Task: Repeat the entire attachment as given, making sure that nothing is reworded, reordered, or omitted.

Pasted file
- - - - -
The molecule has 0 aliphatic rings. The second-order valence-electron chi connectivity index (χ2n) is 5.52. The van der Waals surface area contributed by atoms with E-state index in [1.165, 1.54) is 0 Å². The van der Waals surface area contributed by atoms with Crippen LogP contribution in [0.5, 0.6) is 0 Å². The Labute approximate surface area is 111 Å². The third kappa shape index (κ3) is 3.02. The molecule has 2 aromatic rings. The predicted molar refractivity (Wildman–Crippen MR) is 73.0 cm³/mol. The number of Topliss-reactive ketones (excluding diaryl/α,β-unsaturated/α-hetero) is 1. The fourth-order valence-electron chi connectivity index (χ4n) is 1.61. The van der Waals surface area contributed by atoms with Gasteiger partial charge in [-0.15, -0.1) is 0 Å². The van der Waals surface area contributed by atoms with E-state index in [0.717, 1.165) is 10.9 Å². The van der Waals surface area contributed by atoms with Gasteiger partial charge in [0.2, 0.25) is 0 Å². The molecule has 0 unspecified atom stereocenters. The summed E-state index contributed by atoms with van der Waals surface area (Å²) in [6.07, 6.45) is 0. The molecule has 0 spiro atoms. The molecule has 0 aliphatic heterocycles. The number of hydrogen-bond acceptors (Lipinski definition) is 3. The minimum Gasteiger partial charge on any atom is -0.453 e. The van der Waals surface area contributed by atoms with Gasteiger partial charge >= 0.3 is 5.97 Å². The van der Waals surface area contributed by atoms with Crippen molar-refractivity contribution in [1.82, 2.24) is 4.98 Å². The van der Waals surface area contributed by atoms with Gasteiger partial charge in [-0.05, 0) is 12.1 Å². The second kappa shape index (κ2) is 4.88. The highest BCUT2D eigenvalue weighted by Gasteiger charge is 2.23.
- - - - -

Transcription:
The molecule has 0 aliphatic rings. The second-order valence-electron chi connectivity index (χ2n) is 5.52. The van der Waals surface area contributed by atoms with E-state index in [1.165, 1.54) is 0 Å². The van der Waals surface area contributed by atoms with Crippen LogP contribution in [0.5, 0.6) is 0 Å². The Labute approximate surface area is 111 Å². The third kappa shape index (κ3) is 3.02. The molecule has 2 aromatic rings. The predicted molar refractivity (Wildman–Crippen MR) is 73.0 cm³/mol. The number of Topliss-reactive ketones (excluding diaryl/α,β-unsaturated/α-hetero) is 1. The fourth-order valence-electron chi connectivity index (χ4n) is 1.61. The van der Waals surface area contributed by atoms with Gasteiger partial charge in [-0.15, -0.1) is 0 Å². The van der Waals surface area contributed by atoms with E-state index in [0.717, 1.165) is 10.9 Å². The van der Waals surface area contributed by atoms with Gasteiger partial charge in [0.2, 0.25) is 0 Å². The molecule has 0 unspecified atom stereocenters. The summed E-state index contributed by atoms with van der Waals surface area (Å²) in [6.07, 6.45) is 0. The molecule has 0 spiro atoms. The molecule has 0 aliphatic heterocycles. The number of hydrogen-bond acceptors (Lipinski definition) is 3. The minimum Gasteiger partial charge on any atom is -0.453 e. The van der Waals surface area contributed by atoms with Gasteiger partial charge >= 0.3 is 5.97 Å². The van der Waals surface area contributed by atoms with Crippen molar-refractivity contribution in [1.82, 2.24) is 4.98 Å². The van der Waals surface area contributed by atoms with Gasteiger partial charge in [-0.05, 0) is 12.1 Å². The second kappa shape index (κ2) is 4.88. The highest BCUT2D eigenvalue weighted by Gasteiger charge is 2.23.